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Brocade, Cisco agree on Fibre Channel over Ethernet format

Posted: 24 Aug 2007 ?? ?Print Version ?Bookmark and Share

Keywords:Fibre Channel? Ethernet? Brocade-Cisco agreement?

Rivals Brocade Communications and Cisco Systems have agreed on a frame format for running Fibre Channel over Ethernet, clearing a major hurdle in the effort to develop a standard for the converged network. The Brocade-Cisco compromise marks the last major piece of the specification now in progress that might affect hardware, clearing the way for work to begin on chips that implement the standard.

A broad group of computer and communications companies have expressed support for Fibre Channel over Ethernet, kicking off earlier this year a standard effort in the T11 group that oversees Fibre Channel. The effort is one part of broader work on Converged Enhanced Ethernet (CEE), an advanced version of Ethernet geared for data centers.

Backers of CEE share a vision of consolidating the number of networks users need to support in tomorrow's data center. The first target of the group is to create a single adapter card for servers that would replace separate cards used today for Ethernet networking and Fibre Channel storage.

Multiple technologies
Today's data centers typically use Ethernet for networking, Fibre Channel for storage and Infiniband or proprietary interconnects for clustering. Increasingly companies are supporting all three technologies with separate products and trying to find ways they can streamline their ballooning product lines by supporting multiple technologies in individual products.

Brocade and Cisco arrived at the compromise during a T11 meeting last week and submitted a proposal that was accepted by the overall group. The compromise defined the key frame format for Fibre Channel over Ethernet taking elements from the separate proposals of both companies. In June, the two companies had submitted competing plans to T11.

"This is good news," said Renato Recio, a chief engineer in IBM Corp.'s eServer group. "The painful part is behind us now," he said.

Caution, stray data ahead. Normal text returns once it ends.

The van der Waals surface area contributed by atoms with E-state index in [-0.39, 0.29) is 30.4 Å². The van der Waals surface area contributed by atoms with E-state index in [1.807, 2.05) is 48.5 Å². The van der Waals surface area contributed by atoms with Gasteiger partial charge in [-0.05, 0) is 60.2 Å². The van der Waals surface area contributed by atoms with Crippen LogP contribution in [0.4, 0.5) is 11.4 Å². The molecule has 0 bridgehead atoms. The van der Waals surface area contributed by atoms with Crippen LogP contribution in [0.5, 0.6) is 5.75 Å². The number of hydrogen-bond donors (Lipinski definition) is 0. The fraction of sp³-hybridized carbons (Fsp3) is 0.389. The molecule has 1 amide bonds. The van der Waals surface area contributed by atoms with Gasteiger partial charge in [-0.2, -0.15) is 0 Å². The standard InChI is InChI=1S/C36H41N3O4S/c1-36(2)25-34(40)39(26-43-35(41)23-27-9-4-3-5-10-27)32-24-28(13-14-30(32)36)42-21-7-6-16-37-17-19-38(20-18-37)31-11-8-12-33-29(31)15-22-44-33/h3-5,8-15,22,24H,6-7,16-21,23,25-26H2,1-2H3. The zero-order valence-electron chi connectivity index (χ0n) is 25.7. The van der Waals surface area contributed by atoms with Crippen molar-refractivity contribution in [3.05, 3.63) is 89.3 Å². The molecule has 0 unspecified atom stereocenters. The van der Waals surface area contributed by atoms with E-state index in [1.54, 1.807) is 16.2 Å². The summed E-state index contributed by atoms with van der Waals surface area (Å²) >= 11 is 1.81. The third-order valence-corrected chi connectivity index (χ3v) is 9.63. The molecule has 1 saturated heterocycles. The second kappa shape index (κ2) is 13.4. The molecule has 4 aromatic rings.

"This was the last major decision which might impact ASIC design," Recio said. "I think both companies looked at their hardware in the works and decided it was better to bite the bullet now than keep arguing for a few more months and still have to rework their ASICs later," he added.

As part of the compromise Cisco agreed to give up its request for a length field in the FCoE packet. Brocade argued including such a field would prohibit a switch's ability to do cross-through routing and more efficient buffering. Brocade said an end of frame character could supply packet length information.

For its part, Brocade relaxed its requirement for a time-stamp field in the FCoE packet intended to prevent re-transmission of an old packet. Cisco argued packets could use a timer facility already in Fibre Channel to perform the function, and both companies agreed they could leave space for an optional time-stamp field in the frame that could be used in the future.

The compromise basically follows a line of thinking proposed by EMC, Hewlett-Packard and IBM as part of a suggested compromise proposal.

Hard work ahead
Plenty of work still remains before the T11 committee can finish the FCoE standard, something it expects to do by April 2008. However, most of the remaining elements only impact the software design of systems supporting the draft spec.

Two key areas are now up for debate. Both center on whether certain features should be put into the spec now, even though they are not likely to be part of first-generation products.

One feature would describe how to directly attach storage devices to an Ethernet network supporting FCoE. The other involves defining a way to gang multiple FCoE switches into one virtual switch to support more robust automated backup capabilities.

"We think we should standardize these features now, otherwise people may try to differentiate themselves by implementing them early with various proprietary approaches," said Recio.

The T11 work is big chunk of a broader effort to create a version of Ethernet fully capable of handling Fibre Channel traffic. Separately, the IEEE 802.1au group is defining new congestion management techniques for Ethernet that would be needed to assure the kinds of performance defined by Fibre Channel.

- Rick Merritt
EE Times

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